Findings of our study showed that depression was the most important psychiatric disorder in patients with MS, affecting approximately 38% of the patients, followed by somatization (34.7%), phobic anxiety (34.7%), and hostility (33.7%) in descending order. In the majority of studies, the most common comorbid psychiatric disorder observed in patients with MS is depression, followed by anxiety. In a recent study conducted by Panda et al. [4] in India, out of 90 patients with MS, 61% had comorbid psychiatric disorders, among which depression (38.8%) and anxiety (27.8%) were indicated as the most prevalent psychiatric comorbidities. Although the method and tools employed in the mentioned study were different from those in the present study, their results are consistent with each other. In a Turkish case-control study [3] comparing 76 MS patients with 76 healthy people, as in the present study, the SCL-90-R scale was used to assess mental disorders. The mean scores of all SCL-90-R subscales in the case group were significantly higher than in the control group. They concluded that in addition to depression and anxiety, somatization and phobic anxiety were also common in these patients [3], which was in line with the result of the present study. The findings of a meta-analysis study by Marri et al. (2015) [6] showed that in 118 studies, the prevalence rates of depression and anxiety were estimated at 23.7% (95% confidence interval [CI]: 17.4-30%) and 21.9% (95% CI: 8.76-35%). In another meta-analysis study by Boeschoten et al. (2017) [17], out of 58 studies with a population of 87,756, the average incidence rates of depression and anxiety were calculated at 30.5% (26.3-35.1%) and 22.1% (15.2-31.1%), respectively. In the study carried out by Nasiri et al. [5] in Mazandaran, the prevalence of depression in patients with MS was estimated at 37.2%. The results of another study conducted by Dehghan et al. [18] to determine the frequency of stress, anxiety, and depression in MS patients showed that 29.2% of MS patients suffered from depression. This discrepancy in the results of the present studies and those of the mentioned study can be attributed to the method of examining depression, the definition or criteria of depression, and the time of treatment intervention. The findings of some studies have shown that psychiatric disorders, including mood disorders, may be the first sign in these patients; therefore, the identification of these disorders may have better consequences for patients, and there is concern that these disorders may not be properly diagnosed or underestimated in MS patients [19]. On the other hand, in a Cohort study of twins in Sweden, it was reported that in bipolar patients, the incidence risk of MS was 1.8 times (95% CI: 1.6-2.2) and for depression was 1.9 times (1.7-2.0), showing that the risk of developing the disease increased by genetically matched patients with bipolar disorder and depression; however, schizophrenia reduced the risk of MS incidence [20].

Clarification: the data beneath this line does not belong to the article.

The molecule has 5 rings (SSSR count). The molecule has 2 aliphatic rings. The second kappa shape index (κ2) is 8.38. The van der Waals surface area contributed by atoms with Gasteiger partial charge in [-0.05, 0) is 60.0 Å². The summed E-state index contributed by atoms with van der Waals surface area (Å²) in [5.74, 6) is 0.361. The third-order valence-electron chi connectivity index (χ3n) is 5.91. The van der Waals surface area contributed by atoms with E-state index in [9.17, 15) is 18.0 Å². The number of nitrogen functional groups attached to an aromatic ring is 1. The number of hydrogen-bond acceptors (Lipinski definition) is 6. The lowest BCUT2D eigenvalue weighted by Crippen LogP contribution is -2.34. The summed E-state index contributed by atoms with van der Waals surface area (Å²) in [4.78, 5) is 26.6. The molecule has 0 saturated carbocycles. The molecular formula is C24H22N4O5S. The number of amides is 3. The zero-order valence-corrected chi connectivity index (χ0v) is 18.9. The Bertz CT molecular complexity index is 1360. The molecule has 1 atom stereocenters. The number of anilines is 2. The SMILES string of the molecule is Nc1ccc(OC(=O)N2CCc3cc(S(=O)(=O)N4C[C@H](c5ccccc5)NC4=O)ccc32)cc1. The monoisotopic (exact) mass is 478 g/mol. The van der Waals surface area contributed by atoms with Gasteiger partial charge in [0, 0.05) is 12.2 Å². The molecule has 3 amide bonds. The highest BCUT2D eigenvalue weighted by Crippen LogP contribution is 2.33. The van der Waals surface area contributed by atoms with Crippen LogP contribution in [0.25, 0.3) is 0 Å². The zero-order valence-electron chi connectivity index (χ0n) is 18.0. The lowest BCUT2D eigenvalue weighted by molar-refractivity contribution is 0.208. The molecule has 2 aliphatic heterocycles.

The relationship between psychiatric disorders and MS can be associated with several causes. In the general population, there is a two-way relationship between depression and anxiety and immune system function. For example, depression may occur in response to immune and inflammatory changes (21). On the other hand, atrophy and brain lesions can be effective in causing mood disorders [22, 23]. In some patients, these disorders have been attributed to brain lesions in the temporal lobe area [24]. Depression and anxiety can also be a response to a chronic illness. Disease-correcting therapies, such as corticosteroids, may also cause depression or mania [25].